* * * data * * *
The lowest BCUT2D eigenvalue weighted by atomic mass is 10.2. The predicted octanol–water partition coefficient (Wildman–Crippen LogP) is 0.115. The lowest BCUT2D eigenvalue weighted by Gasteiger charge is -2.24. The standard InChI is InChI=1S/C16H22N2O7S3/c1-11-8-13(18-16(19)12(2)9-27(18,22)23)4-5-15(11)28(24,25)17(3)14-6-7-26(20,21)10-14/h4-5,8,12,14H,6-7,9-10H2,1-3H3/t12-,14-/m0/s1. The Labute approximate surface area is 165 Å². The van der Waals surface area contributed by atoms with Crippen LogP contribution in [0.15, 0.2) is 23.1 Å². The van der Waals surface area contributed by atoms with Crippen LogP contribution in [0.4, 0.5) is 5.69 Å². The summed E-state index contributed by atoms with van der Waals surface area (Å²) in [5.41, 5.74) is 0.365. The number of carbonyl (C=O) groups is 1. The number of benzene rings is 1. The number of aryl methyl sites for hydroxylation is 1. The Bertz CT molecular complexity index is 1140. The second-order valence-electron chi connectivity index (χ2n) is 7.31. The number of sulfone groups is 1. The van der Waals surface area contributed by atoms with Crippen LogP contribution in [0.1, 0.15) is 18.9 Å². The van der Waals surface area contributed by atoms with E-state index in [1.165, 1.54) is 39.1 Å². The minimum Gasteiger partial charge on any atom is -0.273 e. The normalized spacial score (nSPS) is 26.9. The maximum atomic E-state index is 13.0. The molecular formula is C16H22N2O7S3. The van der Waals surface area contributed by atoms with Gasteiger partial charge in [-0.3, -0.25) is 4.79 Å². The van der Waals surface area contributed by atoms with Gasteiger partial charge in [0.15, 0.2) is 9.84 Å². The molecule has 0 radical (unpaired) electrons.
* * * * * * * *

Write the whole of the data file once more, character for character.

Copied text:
The lowest BCUT2D eigenvalue weighted by atomic mass is 10.2. The predicted octanol–water partition coefficient (Wildman–Crippen LogP) is 0.115. The lowest BCUT2D eigenvalue weighted by Gasteiger charge is -2.24. The standard InChI is InChI=1S/C16H22N2O7S3/c1-11-8-13(18-16(19)12(2)9-27(18,22)23)4-5-15(11)28(24,25)17(3)14-6-7-26(20,21)10-14/h4-5,8,12,14H,6-7,9-10H2,1-3H3/t12-,14-/m0/s1. The Labute approximate surface area is 165 Å². The van der Waals surface area contributed by atoms with Crippen LogP contribution in [0.15, 0.2) is 23.1 Å². The van der Waals surface area contributed by atoms with Crippen LogP contribution in [0.4, 0.5) is 5.69 Å². The summed E-state index contributed by atoms with van der Waals surface area (Å²) in [5.41, 5.74) is 0.365. The number of carbonyl (C=O) groups is 1. The number of benzene rings is 1. The number of aryl methyl sites for hydroxylation is 1. The Bertz CT molecular complexity index is 1140. The second-order valence-electron chi connectivity index (χ2n) is 7.31. The number of sulfone groups is 1. The van der Waals surface area contributed by atoms with Crippen LogP contribution in [0.1, 0.15) is 18.9 Å². The van der Waals surface area contributed by atoms with E-state index in [1.165, 1.54) is 39.1 Å². The minimum Gasteiger partial charge on any atom is -0.273 e. The normalized spacial score (nSPS) is 26.9. The maximum atomic E-state index is 13.0. The molecular formula is C16H22N2O7S3. The van der Waals surface area contributed by atoms with Gasteiger partial charge in [-0.3, -0.25) is 4.79 Å². The van der Waals surface area contributed by atoms with Gasteiger partial charge in [0.15, 0.2) is 9.84 Å². The molecule has 0 radical (unpaired) electrons.